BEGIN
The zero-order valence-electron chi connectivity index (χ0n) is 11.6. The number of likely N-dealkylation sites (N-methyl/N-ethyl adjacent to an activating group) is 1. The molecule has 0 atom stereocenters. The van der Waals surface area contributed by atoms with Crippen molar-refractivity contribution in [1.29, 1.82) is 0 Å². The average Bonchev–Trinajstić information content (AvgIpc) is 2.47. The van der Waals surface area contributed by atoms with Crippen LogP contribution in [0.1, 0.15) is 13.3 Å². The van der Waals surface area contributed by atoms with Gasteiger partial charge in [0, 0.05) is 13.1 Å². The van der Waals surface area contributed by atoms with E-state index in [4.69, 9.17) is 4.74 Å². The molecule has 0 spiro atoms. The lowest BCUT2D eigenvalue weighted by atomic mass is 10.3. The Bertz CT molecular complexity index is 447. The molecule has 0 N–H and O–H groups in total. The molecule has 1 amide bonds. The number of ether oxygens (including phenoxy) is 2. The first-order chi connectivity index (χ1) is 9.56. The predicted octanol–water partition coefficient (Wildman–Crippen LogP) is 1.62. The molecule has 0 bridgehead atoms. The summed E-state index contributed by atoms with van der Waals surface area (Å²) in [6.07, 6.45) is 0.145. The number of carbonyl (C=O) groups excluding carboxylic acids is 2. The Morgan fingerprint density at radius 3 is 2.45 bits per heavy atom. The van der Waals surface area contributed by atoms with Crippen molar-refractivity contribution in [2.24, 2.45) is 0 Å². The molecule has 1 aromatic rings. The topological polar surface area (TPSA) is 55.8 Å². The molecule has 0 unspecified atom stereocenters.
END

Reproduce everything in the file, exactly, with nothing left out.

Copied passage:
The zero-order valence-electron chi connectivity index (χ0n) is 11.6. The number of likely N-dealkylation sites (N-methyl/N-ethyl adjacent to an activating group) is 1. The molecule has 0 atom stereocenters. The van der Waals surface area contributed by atoms with Crippen molar-refractivity contribution in [1.29, 1.82) is 0 Å². The average Bonchev–Trinajstić information content (AvgIpc) is 2.47. The van der Waals surface area contributed by atoms with Crippen LogP contribution in [0.1, 0.15) is 13.3 Å². The van der Waals surface area contributed by atoms with Gasteiger partial charge in [0, 0.05) is 13.1 Å². The van der Waals surface area contributed by atoms with E-state index in [4.69, 9.17) is 4.74 Å². The molecule has 0 spiro atoms. The lowest BCUT2D eigenvalue weighted by atomic mass is 10.3. The Bertz CT molecular complexity index is 447. The molecule has 0 N–H and O–H groups in total. The molecule has 1 amide bonds. The number of ether oxygens (including phenoxy) is 2. The first-order chi connectivity index (χ1) is 9.56. The predicted octanol–water partition coefficient (Wildman–Crippen LogP) is 1.62. The molecule has 0 bridgehead atoms. The summed E-state index contributed by atoms with van der Waals surface area (Å²) in [6.07, 6.45) is 0.145. The number of carbonyl (C=O) groups excluding carboxylic acids is 2. The Morgan fingerprint density at radius 3 is 2.45 bits per heavy atom. The van der Waals surface area contributed by atoms with Crippen molar-refractivity contribution in [2.24, 2.45) is 0 Å². The molecule has 1 aromatic rings. The topological polar surface area (TPSA) is 55.8 Å². The molecule has 0 unspecified atom stereocenters.